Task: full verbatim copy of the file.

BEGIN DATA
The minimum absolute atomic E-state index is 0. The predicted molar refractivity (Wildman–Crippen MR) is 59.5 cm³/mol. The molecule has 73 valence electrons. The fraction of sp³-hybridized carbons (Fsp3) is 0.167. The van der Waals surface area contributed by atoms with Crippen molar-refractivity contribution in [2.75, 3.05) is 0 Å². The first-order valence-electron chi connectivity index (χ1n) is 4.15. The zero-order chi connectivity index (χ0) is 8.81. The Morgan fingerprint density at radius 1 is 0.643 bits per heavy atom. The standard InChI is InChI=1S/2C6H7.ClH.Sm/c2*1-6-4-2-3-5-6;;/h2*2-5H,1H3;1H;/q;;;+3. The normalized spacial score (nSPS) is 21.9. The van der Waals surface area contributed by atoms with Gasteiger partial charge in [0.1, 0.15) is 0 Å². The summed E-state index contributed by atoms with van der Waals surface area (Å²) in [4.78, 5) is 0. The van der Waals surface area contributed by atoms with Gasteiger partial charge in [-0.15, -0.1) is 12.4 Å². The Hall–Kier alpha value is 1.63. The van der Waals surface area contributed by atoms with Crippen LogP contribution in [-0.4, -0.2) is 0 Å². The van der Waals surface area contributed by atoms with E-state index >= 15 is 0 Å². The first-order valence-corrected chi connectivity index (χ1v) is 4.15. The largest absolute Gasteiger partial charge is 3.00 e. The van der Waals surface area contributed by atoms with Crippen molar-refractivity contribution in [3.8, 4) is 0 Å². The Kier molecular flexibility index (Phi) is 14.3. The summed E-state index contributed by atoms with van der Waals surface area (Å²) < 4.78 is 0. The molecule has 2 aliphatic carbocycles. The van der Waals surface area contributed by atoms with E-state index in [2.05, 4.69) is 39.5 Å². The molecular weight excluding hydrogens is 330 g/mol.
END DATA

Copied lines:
The minimum absolute atomic E-state index is 0. The predicted molar refractivity (Wildman–Crippen MR) is 59.5 cm³/mol. The molecule has 73 valence electrons. The fraction of sp³-hybridized carbons (Fsp3) is 0.167. The van der Waals surface area contributed by atoms with Crippen molar-refractivity contribution in [2.75, 3.05) is 0 Å². The first-order valence-electron chi connectivity index (χ1n) is 4.15. The zero-order chi connectivity index (χ0) is 8.81. The Morgan fingerprint density at radius 1 is 0.643 bits per heavy atom. The standard InChI is InChI=1S/2C6H7.ClH.Sm/c2*1-6-4-2-3-5-6;;/h2*2-5H,1H3;1H;/q;;;+3. The normalized spacial score (nSPS) is 21.9. The van der Waals surface area contributed by atoms with Gasteiger partial charge in [0.1, 0.15) is 0 Å². The summed E-state index contributed by atoms with van der Waals surface area (Å²) in [4.78, 5) is 0. The van der Waals surface area contributed by atoms with Gasteiger partial charge in [-0.15, -0.1) is 12.4 Å². The Hall–Kier alpha value is 1.63. The van der Waals surface area contributed by atoms with Crippen LogP contribution in [-0.4, -0.2) is 0 Å². The van der Waals surface area contributed by atoms with E-state index >= 15 is 0 Å². The first-order valence-corrected chi connectivity index (χ1v) is 4.15. The largest absolute Gasteiger partial charge is 3.00 e. The van der Waals surface area contributed by atoms with Crippen molar-refractivity contribution in [3.8, 4) is 0 Å². The Kier molecular flexibility index (Phi) is 14.3. The summed E-state index contributed by atoms with van der Waals surface area (Å²) < 4.78 is 0. The molecule has 2 aliphatic carbocycles. The van der Waals surface area contributed by atoms with E-state index in [2.05, 4.69) is 39.5 Å². The molecular weight excluding hydrogens is 330 g/mol.